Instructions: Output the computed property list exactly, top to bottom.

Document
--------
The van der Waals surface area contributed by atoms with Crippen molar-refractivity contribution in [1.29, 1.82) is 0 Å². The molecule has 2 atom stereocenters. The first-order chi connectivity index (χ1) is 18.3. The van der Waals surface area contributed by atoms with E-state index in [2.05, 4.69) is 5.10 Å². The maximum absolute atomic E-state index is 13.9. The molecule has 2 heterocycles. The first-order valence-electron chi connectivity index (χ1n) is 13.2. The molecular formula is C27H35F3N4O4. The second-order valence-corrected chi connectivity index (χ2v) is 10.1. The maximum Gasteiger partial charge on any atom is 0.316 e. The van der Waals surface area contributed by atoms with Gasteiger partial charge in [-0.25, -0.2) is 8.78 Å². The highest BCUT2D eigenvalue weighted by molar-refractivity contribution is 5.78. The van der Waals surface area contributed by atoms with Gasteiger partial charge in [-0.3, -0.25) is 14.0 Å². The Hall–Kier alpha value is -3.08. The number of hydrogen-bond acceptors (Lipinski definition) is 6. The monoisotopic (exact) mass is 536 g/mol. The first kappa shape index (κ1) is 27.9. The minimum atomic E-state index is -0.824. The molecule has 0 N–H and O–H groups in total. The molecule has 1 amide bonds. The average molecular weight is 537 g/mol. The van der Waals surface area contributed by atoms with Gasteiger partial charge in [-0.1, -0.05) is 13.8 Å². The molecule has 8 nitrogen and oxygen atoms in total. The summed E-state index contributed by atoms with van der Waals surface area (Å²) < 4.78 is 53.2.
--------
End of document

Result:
The van der Waals surface area contributed by atoms with Crippen molar-refractivity contribution in [1.29, 1.82) is 0 Å². The molecule has 2 atom stereocenters. The first-order chi connectivity index (χ1) is 18.3. The van der Waals surface area contributed by atoms with E-state index in [2.05, 4.69) is 5.10 Å². The maximum absolute atomic E-state index is 13.9. The molecule has 2 heterocycles. The first-order valence-electron chi connectivity index (χ1n) is 13.2. The molecular formula is C27H35F3N4O4. The second-order valence-corrected chi connectivity index (χ2v) is 10.1. The maximum Gasteiger partial charge on any atom is 0.316 e. The van der Waals surface area contributed by atoms with Gasteiger partial charge in [-0.25, -0.2) is 8.78 Å². The highest BCUT2D eigenvalue weighted by molar-refractivity contribution is 5.78. The van der Waals surface area contributed by atoms with Gasteiger partial charge in [-0.3, -0.25) is 14.0 Å². The Hall–Kier alpha value is -3.08. The number of hydrogen-bond acceptors (Lipinski definition) is 6. The monoisotopic (exact) mass is 536 g/mol. The first kappa shape index (κ1) is 27.9. The minimum atomic E-state index is -0.824. The molecule has 0 N–H and O–H groups in total. The molecule has 1 amide bonds. The average molecular weight is 537 g/mol. The van der Waals surface area contributed by atoms with Gasteiger partial charge in [-0.1, -0.05) is 13.8 Å². The molecule has 8 nitrogen and oxygen atoms in total. The summed E-state index contributed by atoms with van der Waals surface area (Å²) < 4.78 is 53.2.